Abstract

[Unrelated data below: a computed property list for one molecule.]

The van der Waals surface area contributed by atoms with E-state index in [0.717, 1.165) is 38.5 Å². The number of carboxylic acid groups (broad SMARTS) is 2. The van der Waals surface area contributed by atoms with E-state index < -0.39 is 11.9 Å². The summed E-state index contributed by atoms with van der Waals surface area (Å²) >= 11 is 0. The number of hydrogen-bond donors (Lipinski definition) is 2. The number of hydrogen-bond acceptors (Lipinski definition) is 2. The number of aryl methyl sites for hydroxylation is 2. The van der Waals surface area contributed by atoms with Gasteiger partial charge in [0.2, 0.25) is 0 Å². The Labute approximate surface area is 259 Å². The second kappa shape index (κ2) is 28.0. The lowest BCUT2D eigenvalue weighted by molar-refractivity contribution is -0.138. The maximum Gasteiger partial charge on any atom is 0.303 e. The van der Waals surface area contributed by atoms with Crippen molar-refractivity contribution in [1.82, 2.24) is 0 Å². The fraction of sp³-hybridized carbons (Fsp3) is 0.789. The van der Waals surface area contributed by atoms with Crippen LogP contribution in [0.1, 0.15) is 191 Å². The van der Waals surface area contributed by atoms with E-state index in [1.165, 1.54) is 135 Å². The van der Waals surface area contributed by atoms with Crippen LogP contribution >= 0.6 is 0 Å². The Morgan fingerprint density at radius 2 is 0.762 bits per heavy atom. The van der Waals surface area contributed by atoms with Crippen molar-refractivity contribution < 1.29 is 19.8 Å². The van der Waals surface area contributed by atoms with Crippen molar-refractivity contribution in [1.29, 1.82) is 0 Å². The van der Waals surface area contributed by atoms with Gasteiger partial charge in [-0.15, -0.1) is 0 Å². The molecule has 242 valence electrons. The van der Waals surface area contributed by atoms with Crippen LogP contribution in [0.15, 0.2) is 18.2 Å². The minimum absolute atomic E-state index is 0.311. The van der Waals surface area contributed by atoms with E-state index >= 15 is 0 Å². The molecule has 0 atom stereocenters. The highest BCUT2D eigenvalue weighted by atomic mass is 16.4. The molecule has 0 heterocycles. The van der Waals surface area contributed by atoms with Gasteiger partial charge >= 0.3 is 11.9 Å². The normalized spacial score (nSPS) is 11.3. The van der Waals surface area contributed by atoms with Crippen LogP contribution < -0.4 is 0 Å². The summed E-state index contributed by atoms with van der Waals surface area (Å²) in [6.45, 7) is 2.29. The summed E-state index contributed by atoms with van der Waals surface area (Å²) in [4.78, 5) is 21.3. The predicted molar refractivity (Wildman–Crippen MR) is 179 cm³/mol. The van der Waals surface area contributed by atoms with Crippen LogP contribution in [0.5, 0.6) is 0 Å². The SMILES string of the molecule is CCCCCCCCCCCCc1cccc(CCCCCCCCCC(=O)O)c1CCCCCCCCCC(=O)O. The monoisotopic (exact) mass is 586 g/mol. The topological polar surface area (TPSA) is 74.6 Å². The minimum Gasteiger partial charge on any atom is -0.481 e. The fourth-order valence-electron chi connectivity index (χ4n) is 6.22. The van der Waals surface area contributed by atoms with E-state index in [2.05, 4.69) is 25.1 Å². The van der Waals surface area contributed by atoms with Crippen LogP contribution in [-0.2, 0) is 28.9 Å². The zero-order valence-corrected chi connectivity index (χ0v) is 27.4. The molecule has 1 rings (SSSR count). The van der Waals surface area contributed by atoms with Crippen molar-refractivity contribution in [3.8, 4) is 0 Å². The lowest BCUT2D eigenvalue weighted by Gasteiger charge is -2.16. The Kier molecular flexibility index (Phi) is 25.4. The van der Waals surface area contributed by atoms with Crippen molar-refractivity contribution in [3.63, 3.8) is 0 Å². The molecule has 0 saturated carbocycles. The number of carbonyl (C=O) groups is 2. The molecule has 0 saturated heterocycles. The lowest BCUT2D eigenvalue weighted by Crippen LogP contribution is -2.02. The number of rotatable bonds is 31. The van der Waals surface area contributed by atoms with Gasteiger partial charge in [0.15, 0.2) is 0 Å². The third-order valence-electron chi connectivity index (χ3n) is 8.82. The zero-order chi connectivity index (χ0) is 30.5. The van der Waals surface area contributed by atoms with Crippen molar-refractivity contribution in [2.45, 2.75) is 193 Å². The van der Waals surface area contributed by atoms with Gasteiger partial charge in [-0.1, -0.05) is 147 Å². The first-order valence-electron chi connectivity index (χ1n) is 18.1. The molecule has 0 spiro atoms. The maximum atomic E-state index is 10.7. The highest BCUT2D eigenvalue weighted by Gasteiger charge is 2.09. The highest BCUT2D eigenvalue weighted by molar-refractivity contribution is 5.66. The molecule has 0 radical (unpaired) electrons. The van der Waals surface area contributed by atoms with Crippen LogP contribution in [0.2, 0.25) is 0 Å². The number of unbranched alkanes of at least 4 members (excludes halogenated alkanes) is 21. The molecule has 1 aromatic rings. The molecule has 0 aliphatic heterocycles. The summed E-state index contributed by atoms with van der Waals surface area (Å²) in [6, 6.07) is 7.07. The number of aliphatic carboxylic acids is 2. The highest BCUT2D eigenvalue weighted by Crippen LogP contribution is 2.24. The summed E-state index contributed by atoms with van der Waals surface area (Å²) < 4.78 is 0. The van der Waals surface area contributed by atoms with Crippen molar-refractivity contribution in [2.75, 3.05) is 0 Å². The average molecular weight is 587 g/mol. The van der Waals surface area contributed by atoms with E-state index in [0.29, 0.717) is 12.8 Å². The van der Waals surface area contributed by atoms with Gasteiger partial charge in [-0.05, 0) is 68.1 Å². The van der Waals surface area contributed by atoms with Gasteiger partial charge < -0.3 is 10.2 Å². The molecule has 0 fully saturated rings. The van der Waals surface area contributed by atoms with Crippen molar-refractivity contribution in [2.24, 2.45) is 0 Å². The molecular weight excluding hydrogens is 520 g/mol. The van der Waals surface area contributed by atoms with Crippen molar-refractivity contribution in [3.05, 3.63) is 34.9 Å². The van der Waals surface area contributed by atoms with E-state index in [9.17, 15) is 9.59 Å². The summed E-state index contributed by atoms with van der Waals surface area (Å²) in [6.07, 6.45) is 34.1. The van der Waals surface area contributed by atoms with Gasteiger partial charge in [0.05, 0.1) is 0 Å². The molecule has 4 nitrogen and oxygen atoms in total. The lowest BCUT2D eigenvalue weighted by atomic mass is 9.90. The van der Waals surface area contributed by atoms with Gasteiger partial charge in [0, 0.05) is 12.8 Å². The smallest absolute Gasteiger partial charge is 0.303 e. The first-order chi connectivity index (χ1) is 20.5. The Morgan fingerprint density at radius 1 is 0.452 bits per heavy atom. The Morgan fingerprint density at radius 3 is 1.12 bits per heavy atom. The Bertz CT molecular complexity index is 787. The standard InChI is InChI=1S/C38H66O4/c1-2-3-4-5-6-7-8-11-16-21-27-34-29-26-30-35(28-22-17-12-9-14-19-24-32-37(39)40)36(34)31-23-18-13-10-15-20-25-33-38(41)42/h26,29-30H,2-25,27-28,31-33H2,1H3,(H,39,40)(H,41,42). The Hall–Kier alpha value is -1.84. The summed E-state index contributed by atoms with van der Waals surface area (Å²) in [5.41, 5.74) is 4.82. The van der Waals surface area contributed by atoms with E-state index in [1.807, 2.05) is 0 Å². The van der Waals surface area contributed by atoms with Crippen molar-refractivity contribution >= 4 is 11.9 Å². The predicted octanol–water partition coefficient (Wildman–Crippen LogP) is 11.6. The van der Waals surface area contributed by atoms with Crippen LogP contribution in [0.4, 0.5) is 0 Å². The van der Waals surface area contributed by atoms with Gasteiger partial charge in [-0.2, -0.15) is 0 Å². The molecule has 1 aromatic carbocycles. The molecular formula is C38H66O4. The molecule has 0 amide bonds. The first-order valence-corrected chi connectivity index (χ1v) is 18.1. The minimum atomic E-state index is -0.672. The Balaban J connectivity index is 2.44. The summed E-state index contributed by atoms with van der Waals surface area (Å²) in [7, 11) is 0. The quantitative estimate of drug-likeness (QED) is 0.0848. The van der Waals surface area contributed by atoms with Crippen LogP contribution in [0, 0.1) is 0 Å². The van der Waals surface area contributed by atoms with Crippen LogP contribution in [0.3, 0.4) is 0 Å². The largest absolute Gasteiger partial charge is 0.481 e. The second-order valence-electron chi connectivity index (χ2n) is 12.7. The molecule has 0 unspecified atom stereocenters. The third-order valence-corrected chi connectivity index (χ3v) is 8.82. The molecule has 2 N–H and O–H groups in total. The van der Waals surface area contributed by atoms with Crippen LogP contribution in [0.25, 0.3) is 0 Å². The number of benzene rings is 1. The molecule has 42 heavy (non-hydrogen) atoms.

Although exposure of tissue factor (TF) at sites of disrupted atherosclerotic plaques plays a critical role in platelet-triggered ischemic complications, a direct interaction of TF with platelets has not been yet demonstrated. We have investigated the effects of TF on platelets under different shear rate conditions. Exposure of isolated washed platelets to TF derived from human placenta resulted in reversible aggregation (35-50% max at 1 min) using standard platelet aggregometry. This response was αIIb3 dependent and occurred in the presence of residual concentrations of calcium. TF-induced reversible aggregation was enhanced and made irreversible to 90–100% by the addition of FVIIa (5μg/ml). This second phase of activation was blocked by the presence of serine-protease inhibitors. A combination of ultrastructural and flow cytometry studies revealed that although TF induced shape change and moderate expression of P-selectin an ANV positive phospholipids, internal contraction and full platelet degranulation only occurred after addition of FVIIa. All these transformations occurred together with tyrosine phosphorylation of proteins. Platelets adhered, spread and aggregated onto synthetic membranes coated exclusively with TF that had been exposed to circulating blood. Addition of FVIIa caused a 50% enhancement on platelet interactions and a two-fold increase in fibrin deposition. Serotonin enhanced overall TF induced platelet interactions under the different experimental approaches. A selective serotonin reuptake inhibitor (citalopram) reduced the intensity and extent of the effects of TF in the two experimental settings used in our investigations. Our results are consistent with a direct role of TF on platelet-triggered ischemic complications. We demonstrate that a lipidated from of TF activates isolated platelets in suspension. In studies conducted with flowing whole blood we show that TF firmly attached to a surface acts itself as an adhesive substrate, and promotes formation of aggregates. These TF-platelet interactions are enhanced through serotoninergic mechanism and markedly potentiated in the presence of FVIIa. The possible synergism between FVIIa and serotoninergic mechanisms may well contribute to the development of severe ischemic complications triggered on ruptured atherosclerotic plaques.

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